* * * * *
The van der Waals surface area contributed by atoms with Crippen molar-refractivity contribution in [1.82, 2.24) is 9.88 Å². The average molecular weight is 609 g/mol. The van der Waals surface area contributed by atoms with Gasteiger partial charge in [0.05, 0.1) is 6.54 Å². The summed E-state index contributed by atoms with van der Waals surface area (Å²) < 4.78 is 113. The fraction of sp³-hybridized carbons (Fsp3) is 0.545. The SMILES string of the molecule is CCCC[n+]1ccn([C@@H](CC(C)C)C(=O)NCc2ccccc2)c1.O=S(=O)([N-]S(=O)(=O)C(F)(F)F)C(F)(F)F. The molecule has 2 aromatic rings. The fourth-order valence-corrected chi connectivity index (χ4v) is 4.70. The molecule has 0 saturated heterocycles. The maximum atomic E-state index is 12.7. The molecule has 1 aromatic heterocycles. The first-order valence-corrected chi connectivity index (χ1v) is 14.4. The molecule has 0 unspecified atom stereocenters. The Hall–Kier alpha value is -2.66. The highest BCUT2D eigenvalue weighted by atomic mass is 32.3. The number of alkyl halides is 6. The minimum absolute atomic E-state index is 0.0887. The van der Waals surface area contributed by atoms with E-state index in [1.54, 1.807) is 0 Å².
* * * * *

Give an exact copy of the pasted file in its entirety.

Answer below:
The van der Waals surface area contributed by atoms with Crippen molar-refractivity contribution in [1.82, 2.24) is 9.88 Å². The average molecular weight is 609 g/mol. The van der Waals surface area contributed by atoms with Gasteiger partial charge in [0.05, 0.1) is 6.54 Å². The summed E-state index contributed by atoms with van der Waals surface area (Å²) < 4.78 is 113. The fraction of sp³-hybridized carbons (Fsp3) is 0.545. The SMILES string of the molecule is CCCC[n+]1ccn([C@@H](CC(C)C)C(=O)NCc2ccccc2)c1.O=S(=O)([N-]S(=O)(=O)C(F)(F)F)C(F)(F)F. The molecule has 2 aromatic rings. The fourth-order valence-corrected chi connectivity index (χ4v) is 4.70. The molecule has 0 saturated heterocycles. The maximum atomic E-state index is 12.7. The molecule has 1 aromatic heterocycles. The first-order valence-corrected chi connectivity index (χ1v) is 14.4. The molecule has 0 unspecified atom stereocenters. The Hall–Kier alpha value is -2.66. The highest BCUT2D eigenvalue weighted by atomic mass is 32.3. The number of alkyl halides is 6. The minimum absolute atomic E-state index is 0.0887. The van der Waals surface area contributed by atoms with E-state index in [1.54, 1.807) is 0 Å².